AS PART of his ongoing research into fresh water crocodiles in Baffle Creek, a CQuniverity student has started swimming and interacting with them in their environment.
In January, the NewsMail reported that environmental science student Leslie Lowe had set up infrared cameras along the Baffle Creek area to establish habitat range and population sizes of the Johnson fresh water crocodiles.
Mr Lowe said to date, 50m was as close as he had been able to get to the crocodiles.
"The plan is to get them used to my scent and presence so they will not perceive me as a threat," he said.
"The larger ones can be a little territorial especially in breeding season (August), but are generally very shy and evasive.
"It is an absolute rush getting in the water with these beauties."
Mr Lowe said he had not located any detrimental introduced species of fish such as Carp Tapia - which were decimating some of our river systems.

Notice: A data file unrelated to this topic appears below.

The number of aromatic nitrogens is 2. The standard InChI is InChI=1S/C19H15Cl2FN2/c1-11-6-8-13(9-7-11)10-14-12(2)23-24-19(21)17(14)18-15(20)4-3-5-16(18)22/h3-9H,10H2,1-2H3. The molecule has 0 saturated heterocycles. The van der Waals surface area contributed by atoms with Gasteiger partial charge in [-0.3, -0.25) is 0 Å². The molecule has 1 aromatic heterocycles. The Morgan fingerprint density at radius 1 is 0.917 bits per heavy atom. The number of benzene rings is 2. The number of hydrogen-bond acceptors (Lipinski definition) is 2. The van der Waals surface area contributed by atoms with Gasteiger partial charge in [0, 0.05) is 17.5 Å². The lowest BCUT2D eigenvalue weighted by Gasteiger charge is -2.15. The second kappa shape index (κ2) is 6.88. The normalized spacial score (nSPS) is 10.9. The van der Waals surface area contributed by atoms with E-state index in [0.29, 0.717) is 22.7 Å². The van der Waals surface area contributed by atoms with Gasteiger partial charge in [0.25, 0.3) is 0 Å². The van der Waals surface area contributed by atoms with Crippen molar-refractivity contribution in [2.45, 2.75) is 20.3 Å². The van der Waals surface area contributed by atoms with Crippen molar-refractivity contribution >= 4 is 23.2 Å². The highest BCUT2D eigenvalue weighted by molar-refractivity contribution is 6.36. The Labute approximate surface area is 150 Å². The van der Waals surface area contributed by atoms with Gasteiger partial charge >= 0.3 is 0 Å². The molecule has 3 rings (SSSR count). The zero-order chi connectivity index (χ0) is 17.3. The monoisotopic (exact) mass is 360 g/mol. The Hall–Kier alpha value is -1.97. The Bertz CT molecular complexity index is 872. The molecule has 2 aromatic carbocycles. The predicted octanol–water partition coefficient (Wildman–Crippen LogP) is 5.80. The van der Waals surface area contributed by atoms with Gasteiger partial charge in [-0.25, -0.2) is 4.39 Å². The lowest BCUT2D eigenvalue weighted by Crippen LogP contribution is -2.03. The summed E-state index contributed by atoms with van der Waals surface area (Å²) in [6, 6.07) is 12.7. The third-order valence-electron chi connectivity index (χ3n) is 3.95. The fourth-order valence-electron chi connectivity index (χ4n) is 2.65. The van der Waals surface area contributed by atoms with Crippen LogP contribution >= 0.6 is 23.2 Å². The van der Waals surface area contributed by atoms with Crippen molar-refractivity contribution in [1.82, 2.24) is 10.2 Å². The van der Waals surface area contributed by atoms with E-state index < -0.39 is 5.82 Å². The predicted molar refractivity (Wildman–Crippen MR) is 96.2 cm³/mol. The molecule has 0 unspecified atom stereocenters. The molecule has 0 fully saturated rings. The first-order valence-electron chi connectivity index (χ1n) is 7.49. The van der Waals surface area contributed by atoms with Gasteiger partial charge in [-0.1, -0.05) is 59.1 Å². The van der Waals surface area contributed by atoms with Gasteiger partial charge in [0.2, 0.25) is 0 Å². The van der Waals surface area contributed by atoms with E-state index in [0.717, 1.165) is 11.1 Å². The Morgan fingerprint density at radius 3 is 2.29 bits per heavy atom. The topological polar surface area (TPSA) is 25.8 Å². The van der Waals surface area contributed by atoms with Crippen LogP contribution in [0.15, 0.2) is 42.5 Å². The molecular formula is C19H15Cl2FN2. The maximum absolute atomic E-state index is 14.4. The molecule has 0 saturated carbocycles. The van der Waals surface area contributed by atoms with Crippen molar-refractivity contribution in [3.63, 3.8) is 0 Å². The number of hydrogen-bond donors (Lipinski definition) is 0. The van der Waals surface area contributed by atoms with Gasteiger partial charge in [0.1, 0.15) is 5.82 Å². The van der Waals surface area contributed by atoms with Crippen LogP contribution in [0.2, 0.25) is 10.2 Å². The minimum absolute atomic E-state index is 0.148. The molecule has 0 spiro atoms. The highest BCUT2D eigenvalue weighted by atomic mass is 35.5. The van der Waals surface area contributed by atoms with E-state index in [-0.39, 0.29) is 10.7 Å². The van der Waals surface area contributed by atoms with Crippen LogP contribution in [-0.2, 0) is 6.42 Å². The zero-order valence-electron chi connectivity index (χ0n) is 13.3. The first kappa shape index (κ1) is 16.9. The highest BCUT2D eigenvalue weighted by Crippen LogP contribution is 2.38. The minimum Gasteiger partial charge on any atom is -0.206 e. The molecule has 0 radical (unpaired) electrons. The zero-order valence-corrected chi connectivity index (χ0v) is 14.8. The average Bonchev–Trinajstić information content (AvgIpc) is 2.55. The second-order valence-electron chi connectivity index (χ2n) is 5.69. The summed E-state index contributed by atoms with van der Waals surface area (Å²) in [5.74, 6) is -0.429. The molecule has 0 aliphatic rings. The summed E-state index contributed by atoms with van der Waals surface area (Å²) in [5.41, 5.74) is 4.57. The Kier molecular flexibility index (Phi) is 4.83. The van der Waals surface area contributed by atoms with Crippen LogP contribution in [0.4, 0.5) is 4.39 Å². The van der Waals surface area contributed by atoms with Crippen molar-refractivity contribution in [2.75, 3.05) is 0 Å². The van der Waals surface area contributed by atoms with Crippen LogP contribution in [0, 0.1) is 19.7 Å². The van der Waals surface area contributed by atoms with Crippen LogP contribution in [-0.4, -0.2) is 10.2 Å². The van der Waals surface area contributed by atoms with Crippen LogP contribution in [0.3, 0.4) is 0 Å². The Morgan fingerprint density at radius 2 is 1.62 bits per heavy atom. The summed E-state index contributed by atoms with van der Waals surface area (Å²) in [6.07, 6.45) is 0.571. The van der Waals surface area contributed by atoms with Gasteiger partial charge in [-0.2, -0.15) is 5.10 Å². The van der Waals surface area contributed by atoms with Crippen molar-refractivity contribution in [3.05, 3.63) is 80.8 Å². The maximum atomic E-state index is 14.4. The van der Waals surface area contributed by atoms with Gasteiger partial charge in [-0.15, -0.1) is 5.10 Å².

"This highlights the beneficial effect of introducing an aquatic apex predator into the food chain, maintaining balance and biodiversity within the ecosystem."
"Research at Yellowstone Park in the United States has proven the beneficial effects of reintroducing an apex predator the Timber Wolf which helps by removing feral animals from the ecosystem."
Mr Lowe said the Gippsland Water Dragon (pictured) could form part of the diet of fresh water crocodiles although they preferred insects and crustaceans at an early age and size before moving up to larger fish and birds.
"That photo also shows what is known as tail thrashing by the 2m female in frame, which helps in body heating but also, seems to attract curious animals like the Water Dragon," he said.
"Lucky he didn't get to close or he might have ended up as lunch."
Mr Lowe said babies should start hatching this month which would allow him to gleam insight into their nesting behaviours.
"Some of the nests have been raided by feral pigs in the area," he said
"The hatching event will provide more data on numbers and survival rates within the population."